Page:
Every time the subject of overseas troop deployments arises, politicians invariably rush to the microphones to express their gratitude at the troops for protecting our freedoms, as if some towel-headed Taliban warlord living in a cave in Afghanistan presents a viable threat to American civil liberties.
Ironically, it turns out that he does. Not directly, of course. Instead, the Taliban, by allowing al Qaeda to headquarter its terrorist organization in Afghanistan and thereby help initiate the amorphous War on Terror in the US, provided the cover for the US government to severely restrict its citizen’s freedoms. Instead of protecting our freedoms, the troops stationed on the vanguards of empire have become the very excuse used to curtail them.
Jonathan Turley, a professor of public interest law at George Washington University, explains how little of those cherished freedoms enshrined in our founding documents still exist only a decade after the mainly non-consequential terrorist attacks of 9/11. His article, published in the Washington Post and titled, Ten Reasons the US is No Longer the Land of the Free, succinctly and dispassionately explains that the US is perhaps as autocratic in structure, if not yet perhaps practice, as any autocratic regime (e.g., Hussein’s Iraq, the Soviet Union, China under communism, etc.) in history.
The article is a quick, but chilling read. I highly recommend it. No one knows for sure what the consequences will ultimately be for the American people having forsaken their hard-fought liberties at the behest of their fear-peddling government. But history tells us that rarely are rights, once forsaken, ever recovered, except through the violent overthrow of regimes claiming them. And power is rarely left unexercised, contrary to President Obama’s promise when signing the National Defense Authorization Act of 2012 that made legal the indefinite detention of US citizens by the US military on US soil without benefit of trial or probable cause or the writ of habeas corpus. Perhaps Obama will do as promised and refuse to exercise the power afforded the government in NDAA 2012, but nothing in his record points to any such self-restraint. And what’s the likelihood his successors would refuse to use such powers?
Thus, it is only a matter of time until the powers acquiesced to the government by the people are then turned on the people. Today’s terrorists will be tomorrow’s Tea Partiers or Occupy Wall Streeters. Just because it seems clear today that the bad guys are mostly from Arabia, without constitutional restraint, the government gets to determine whom is bad and good, and from the government’s perspective, “bad” will always mean anyone that threatens its power. With the government able now to oppress its own citizens in the protection of its now expanded power, eventually, that is exactly what it will do. The founding fathers well understood that it is in the nature of governments to always seek expansions in power; restraining the impulse was the whole point behind the Bill of Rights and the constitutional protections afforded the writ of habeas corpus. Here’s Turley’s explanation:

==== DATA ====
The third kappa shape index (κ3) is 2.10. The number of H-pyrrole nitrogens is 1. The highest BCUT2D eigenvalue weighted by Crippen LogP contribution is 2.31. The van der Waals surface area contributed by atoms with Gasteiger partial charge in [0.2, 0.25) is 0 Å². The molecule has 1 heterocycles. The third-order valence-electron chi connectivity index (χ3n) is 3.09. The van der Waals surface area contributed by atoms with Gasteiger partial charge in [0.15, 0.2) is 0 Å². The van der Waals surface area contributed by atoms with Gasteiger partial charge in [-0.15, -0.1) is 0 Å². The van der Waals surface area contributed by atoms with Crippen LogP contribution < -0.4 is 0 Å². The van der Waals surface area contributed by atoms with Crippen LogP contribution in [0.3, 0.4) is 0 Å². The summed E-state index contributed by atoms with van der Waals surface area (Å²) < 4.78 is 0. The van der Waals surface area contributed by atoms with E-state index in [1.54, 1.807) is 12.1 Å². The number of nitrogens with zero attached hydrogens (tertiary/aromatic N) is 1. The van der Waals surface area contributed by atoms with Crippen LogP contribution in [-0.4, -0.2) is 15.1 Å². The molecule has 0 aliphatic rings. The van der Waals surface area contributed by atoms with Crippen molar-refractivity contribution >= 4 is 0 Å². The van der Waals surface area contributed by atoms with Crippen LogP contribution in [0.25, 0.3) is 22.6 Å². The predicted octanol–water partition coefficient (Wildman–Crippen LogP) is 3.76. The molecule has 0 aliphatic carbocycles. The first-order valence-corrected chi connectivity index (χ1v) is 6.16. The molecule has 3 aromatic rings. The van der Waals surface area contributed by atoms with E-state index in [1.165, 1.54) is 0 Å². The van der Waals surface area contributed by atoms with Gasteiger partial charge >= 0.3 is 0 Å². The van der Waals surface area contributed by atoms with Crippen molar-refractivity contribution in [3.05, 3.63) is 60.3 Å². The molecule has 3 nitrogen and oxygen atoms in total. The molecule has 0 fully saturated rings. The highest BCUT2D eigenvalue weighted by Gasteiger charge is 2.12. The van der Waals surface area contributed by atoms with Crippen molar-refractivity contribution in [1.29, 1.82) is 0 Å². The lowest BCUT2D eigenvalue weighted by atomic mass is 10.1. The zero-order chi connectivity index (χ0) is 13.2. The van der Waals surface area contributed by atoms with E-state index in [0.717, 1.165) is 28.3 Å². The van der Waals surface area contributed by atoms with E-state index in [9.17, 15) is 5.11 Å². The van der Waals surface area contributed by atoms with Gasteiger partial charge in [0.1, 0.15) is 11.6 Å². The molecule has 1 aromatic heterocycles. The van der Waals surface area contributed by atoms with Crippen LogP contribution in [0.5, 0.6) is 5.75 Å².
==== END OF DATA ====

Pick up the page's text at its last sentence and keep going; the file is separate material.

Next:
An authoritarian nation is defined not just by the use of authoritarian powers, but by the ability to use them. If a president can take away your freedom or your life on his own authority, all rights become little more than a discretionary grant subject to executive will.
The framers lived under autocratic rule and understood this danger better than we do. James Madison famously warned that we needed a system that did not depend on the good intentions or motivations of our rulers: “If men were angels, no government would be necessary.”
Benjamin Franklin was more direct. In 1787, a Mrs. Powel confronted Franklin after the signing of the Constitution and asked, “Well, Doctor, what have we got — a republic or a monarchy?” His response was a bit chilling: “A republic, Madam, if you can keep it.”
Since 9/11, we have created the very government the framers feared: a government with sweeping and largely unchecked powers resting on the hope that they will be used wisely.
Perhaps this is the “hope” upon which Obama campaigned: The hope that if we allow the government sweeping, unfettered powers, it will wield them wisely.
Yet real hope depends on that other of his campaign bromides: Change. If the US is to remain free its citizens must force governmental change. They must learn to understand that governments peddling fear do so to expand the reach and breadth of their power. They must contain the government’s ability to contravene the social contract to which they agreed, and return to the people the right to be presumed innocent until proven guilty by the due process of law; the right to a speedy trial, and the right to be secure in their persons, houses, papers, and effects, against unreasonable searches and seizures. Otherwise, if the aim of that Taliban warlord hiding out in an Afghanistan cave was to destroy the republic and the freedoms it represents, he needn’t do another thing. He’s won already.